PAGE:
New pilot program created to help combat opioid epidemic

JFRD says its averaging 350 overdose calls per month

JACKSONVILLE, Fla. – City Council approved $1.4 million to fight the opioid epidemic Thursday at a meeting at the Jacksonville City Council. The pilot program, which will work through St. Vincent’s Healthcare, puts Jacksonville on the leading edge of fighting the opioid epidemic. 

Medical Director at Gateway Community Services Dr. Raymond Pomm will oversee the program. He hopes it will touch more than 300 people over the six-month program.

Pomm emphasized more numbers, saying 70,000 opioid deaths predicted this year nationwide.

“From what I can tell we are the only program offering a comprehensive support intervention treatment service from beginning all the way through to end,” Pomm said.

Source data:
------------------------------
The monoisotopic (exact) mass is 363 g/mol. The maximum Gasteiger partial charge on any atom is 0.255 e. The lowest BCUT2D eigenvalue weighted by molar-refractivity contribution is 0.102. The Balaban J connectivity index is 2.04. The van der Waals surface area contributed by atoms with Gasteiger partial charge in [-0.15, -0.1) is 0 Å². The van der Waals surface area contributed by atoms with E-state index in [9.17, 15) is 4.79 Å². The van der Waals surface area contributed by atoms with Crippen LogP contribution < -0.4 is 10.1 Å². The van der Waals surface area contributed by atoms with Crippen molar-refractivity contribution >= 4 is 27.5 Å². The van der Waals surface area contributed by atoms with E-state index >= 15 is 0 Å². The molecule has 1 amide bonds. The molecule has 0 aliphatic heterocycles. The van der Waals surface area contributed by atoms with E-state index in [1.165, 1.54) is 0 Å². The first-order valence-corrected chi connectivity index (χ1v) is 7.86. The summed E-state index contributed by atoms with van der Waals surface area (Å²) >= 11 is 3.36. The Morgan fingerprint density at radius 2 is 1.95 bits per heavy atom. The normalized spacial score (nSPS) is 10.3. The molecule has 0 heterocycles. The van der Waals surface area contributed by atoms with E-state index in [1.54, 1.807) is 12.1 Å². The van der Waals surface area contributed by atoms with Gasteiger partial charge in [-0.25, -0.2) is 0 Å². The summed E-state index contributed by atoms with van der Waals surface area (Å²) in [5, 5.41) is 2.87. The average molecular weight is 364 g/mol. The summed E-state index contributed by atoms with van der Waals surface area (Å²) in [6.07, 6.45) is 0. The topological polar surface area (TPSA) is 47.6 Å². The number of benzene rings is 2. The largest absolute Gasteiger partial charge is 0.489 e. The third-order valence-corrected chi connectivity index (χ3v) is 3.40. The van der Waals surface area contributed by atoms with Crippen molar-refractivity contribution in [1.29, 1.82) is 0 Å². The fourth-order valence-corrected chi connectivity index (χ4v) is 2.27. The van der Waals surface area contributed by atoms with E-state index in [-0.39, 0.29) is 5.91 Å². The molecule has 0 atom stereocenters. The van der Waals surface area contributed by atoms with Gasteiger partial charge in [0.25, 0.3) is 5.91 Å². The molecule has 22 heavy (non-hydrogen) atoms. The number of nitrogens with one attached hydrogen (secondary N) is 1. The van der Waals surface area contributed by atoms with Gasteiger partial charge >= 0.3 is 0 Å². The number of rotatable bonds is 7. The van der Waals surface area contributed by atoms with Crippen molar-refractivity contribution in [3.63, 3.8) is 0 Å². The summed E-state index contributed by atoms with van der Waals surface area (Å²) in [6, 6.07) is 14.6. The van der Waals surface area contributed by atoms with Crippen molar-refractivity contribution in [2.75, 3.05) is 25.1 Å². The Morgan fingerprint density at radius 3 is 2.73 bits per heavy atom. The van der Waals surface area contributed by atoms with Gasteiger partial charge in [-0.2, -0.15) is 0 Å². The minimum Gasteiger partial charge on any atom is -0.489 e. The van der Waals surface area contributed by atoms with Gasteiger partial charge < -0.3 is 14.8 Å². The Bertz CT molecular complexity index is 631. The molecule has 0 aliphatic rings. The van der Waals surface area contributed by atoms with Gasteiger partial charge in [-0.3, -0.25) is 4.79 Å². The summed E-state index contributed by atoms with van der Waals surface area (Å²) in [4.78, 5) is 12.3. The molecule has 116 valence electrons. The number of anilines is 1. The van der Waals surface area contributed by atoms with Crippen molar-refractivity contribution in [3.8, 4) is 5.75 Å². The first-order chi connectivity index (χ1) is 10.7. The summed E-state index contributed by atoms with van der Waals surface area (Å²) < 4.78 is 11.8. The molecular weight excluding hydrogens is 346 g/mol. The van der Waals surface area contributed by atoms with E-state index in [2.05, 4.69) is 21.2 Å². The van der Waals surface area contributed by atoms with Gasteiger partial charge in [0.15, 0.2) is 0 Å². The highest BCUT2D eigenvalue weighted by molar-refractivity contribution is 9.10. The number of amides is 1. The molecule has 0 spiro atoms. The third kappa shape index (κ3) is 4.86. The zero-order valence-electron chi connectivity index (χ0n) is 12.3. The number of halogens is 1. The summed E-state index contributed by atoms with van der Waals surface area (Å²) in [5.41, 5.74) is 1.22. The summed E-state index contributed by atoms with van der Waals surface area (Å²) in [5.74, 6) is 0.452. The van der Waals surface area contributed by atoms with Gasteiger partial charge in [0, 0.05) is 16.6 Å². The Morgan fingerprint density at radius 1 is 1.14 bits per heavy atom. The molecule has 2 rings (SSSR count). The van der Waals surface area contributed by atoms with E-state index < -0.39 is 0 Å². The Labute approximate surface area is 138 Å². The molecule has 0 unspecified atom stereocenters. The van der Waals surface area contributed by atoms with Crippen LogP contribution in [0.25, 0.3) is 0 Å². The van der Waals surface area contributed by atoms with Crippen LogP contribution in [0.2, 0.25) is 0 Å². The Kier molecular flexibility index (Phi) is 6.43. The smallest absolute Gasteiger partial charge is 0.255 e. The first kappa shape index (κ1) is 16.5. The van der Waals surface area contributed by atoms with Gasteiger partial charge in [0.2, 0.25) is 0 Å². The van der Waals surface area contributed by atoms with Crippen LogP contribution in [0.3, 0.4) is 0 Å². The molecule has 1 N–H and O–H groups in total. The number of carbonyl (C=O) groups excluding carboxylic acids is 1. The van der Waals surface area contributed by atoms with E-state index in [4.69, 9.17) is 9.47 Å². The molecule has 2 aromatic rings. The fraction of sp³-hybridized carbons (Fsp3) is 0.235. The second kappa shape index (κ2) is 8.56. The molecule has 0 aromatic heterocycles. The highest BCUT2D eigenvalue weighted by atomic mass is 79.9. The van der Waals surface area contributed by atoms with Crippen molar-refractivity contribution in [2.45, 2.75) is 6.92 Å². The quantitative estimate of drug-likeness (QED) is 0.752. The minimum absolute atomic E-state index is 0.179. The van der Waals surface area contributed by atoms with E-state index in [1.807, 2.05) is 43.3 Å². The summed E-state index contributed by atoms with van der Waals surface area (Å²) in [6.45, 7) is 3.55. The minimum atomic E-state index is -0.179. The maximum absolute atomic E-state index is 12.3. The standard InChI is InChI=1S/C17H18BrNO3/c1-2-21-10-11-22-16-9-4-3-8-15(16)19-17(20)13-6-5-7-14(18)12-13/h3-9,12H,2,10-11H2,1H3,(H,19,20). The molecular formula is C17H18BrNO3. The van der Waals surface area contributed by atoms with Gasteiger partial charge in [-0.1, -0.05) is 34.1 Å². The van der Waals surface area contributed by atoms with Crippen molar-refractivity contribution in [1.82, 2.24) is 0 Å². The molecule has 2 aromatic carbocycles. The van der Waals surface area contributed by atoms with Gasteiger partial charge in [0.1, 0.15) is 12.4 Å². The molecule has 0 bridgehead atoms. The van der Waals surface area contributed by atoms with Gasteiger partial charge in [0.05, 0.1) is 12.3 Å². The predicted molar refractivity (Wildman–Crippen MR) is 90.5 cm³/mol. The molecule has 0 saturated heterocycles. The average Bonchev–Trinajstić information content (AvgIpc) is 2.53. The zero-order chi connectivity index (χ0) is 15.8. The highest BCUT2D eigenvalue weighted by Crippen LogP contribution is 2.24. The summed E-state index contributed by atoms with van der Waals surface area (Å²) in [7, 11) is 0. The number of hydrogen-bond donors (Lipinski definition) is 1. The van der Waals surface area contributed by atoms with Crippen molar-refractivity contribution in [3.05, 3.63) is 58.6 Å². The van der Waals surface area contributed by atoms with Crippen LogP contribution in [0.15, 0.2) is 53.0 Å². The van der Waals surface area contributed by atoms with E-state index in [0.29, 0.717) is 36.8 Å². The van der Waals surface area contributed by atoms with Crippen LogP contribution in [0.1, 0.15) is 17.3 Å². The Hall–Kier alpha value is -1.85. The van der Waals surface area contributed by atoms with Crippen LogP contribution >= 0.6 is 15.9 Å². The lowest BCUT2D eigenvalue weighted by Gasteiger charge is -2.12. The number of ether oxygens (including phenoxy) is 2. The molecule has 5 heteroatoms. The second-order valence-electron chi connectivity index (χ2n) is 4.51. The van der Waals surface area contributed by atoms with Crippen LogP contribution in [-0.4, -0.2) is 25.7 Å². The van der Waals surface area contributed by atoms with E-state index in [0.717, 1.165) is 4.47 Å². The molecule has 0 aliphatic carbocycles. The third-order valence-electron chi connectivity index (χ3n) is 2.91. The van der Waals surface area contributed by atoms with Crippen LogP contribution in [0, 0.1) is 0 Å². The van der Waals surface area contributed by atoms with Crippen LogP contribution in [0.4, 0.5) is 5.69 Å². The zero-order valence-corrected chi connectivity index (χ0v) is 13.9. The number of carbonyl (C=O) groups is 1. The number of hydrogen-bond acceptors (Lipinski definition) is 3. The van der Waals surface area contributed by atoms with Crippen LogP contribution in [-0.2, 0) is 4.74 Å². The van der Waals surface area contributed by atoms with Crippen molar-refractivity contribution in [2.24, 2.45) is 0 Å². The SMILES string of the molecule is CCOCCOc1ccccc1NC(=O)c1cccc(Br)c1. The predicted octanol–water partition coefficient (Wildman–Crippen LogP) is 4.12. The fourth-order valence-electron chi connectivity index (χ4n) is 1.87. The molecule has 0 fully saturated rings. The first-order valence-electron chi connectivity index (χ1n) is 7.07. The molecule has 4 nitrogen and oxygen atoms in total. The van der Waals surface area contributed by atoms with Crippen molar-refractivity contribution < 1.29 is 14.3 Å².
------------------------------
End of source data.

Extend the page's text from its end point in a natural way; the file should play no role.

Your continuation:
As the program gets ready to launch former council president Bill Gulliford held a meeting he called a “community conversation.”

Gulliford said the opioid crisis is so compelling because it’s killing so many from what he considers all walks of life.

“I had a first responder tell me that he's been everywhere from oceanfront houses to shacks and everywhere in between,” Gulliford said. “So how you categorize that? So, see, it’s not the traditional down the back alley timer or under the bridge kind of drug abuse issue.”

The first responders who were part of the meeting presented some staggering numbers about overdoses, saying they’ve increased by 105 percent since January.

The Jacksonville Fire Rescue Department said it is now averaging 350 overdose calls per month.

Dr. Pomm said they anticipate 50 percent of the patients treated in emergency departments refusing to participate in the program, but hope they can be persuaded to enter treatment.

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